Villa (Reilly):'Is it a no?'
Zapata (Ruffalo): 'Yes; it is a No.'
'So you are saying no?'
'Yes. We are saying no.'
'You seem unsure. It seems like yes and no in your mind are inter-changable.'
'In my mind yes and no are a slither apart. This is how I like it.'
'Sounds like maybe to me.'
'No! Maybe is an uncertain word. Zapata is decisive'
Sutherland's Bierce takes in the madness with a weary lack of concern. As battles surround him, filled with heightened passions and disastrous desires, his blank expressions slowly reveal his own worries: What does it mean to die, or to live? His dialogue is filled with cynical lines taken from Bierce's own Devil's Dictionary, such as the time when a young revolutionary tells Bierce that he is a patient man. 'Patience is a minor form of despair, disguised as a virtue,' Bierce responds, sullenly.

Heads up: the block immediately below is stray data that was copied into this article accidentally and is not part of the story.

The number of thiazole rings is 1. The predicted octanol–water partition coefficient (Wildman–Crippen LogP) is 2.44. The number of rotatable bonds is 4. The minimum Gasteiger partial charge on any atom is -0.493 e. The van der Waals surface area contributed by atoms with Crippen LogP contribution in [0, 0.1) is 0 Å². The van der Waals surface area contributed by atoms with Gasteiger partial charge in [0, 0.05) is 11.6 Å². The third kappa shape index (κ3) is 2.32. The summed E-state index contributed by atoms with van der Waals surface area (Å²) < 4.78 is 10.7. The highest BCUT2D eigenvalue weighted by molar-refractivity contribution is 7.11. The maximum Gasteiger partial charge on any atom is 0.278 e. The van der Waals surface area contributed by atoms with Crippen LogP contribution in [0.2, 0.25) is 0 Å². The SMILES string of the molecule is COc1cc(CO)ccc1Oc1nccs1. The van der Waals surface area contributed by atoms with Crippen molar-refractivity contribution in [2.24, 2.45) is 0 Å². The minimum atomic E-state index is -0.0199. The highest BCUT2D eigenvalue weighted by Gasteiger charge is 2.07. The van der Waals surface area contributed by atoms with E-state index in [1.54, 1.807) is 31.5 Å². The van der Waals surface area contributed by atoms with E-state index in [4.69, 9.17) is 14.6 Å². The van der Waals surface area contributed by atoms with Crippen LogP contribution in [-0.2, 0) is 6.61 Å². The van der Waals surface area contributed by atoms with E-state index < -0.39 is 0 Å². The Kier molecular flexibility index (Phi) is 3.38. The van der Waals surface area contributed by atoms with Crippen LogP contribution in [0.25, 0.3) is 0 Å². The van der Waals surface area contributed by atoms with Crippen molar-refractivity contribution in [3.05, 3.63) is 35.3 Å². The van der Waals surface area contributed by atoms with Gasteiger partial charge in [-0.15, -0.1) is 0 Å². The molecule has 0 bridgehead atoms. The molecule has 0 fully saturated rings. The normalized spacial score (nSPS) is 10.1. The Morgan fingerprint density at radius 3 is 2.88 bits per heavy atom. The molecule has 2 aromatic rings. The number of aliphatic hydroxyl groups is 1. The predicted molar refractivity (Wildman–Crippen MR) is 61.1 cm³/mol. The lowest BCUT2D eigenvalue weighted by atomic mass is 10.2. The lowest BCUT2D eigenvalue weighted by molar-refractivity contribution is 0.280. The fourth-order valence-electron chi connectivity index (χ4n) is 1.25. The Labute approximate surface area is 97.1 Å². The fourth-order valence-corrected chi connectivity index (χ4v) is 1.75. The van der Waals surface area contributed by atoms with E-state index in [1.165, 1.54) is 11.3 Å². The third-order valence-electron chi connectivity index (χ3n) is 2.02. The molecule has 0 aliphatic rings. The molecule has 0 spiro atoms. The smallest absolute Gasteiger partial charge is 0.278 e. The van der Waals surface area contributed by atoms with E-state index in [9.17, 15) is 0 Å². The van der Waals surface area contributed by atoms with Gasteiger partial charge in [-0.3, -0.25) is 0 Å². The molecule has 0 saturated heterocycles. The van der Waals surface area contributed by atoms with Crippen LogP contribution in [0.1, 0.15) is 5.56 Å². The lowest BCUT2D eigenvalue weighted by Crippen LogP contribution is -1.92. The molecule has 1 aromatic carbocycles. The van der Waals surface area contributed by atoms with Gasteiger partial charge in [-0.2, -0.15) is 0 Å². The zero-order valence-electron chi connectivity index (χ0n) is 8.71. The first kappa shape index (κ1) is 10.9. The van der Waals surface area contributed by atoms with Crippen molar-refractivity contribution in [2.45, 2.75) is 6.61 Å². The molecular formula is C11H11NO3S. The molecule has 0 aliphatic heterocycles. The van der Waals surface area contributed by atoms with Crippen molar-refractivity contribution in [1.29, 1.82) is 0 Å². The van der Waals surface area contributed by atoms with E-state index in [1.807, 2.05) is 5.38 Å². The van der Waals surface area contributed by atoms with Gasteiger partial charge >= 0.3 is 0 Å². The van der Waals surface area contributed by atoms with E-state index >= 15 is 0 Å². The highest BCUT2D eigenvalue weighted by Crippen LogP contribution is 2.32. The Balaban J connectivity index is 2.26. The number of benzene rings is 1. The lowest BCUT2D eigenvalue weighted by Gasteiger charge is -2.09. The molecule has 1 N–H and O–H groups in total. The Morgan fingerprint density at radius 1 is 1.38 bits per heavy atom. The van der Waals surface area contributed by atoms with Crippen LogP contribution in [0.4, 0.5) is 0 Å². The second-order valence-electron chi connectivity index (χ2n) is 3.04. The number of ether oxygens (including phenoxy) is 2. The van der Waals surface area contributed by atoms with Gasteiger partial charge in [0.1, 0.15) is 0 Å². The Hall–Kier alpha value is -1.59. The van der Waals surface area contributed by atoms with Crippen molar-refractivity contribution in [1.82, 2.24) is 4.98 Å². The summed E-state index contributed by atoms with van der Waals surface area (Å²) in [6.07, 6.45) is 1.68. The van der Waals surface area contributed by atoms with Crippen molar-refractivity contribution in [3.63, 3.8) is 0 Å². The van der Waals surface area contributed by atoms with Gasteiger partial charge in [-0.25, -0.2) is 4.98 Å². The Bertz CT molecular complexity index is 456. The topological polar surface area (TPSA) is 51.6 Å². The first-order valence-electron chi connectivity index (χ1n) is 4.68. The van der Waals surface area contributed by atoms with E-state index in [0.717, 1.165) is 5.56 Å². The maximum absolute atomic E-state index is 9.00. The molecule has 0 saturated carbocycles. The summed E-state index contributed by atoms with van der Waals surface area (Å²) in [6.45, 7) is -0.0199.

Donald Sutherland sang the title song, The Ballad of Ambrose Bierce, which was written originally by Nick Lowe for Johnny Cash, who did not record the song before he died. The song was originally titled Leaning Alone Against Mexican Stone, and was reshaped with the help of Rick Rubin. Sutherland does a winning impersonation of Cash, and his doomy baritone, descriptive lyrics1 coupled with an evocative video, caused the song to be a big success. A consequence of this was the widely believed internet hoax that the song was a suicide note from Sutherland, and that the actor had killed himself. Some news networks even reported this as fact, and it wasn't until Sutherland gave a press conference to announce his un-death that the hoax was outed.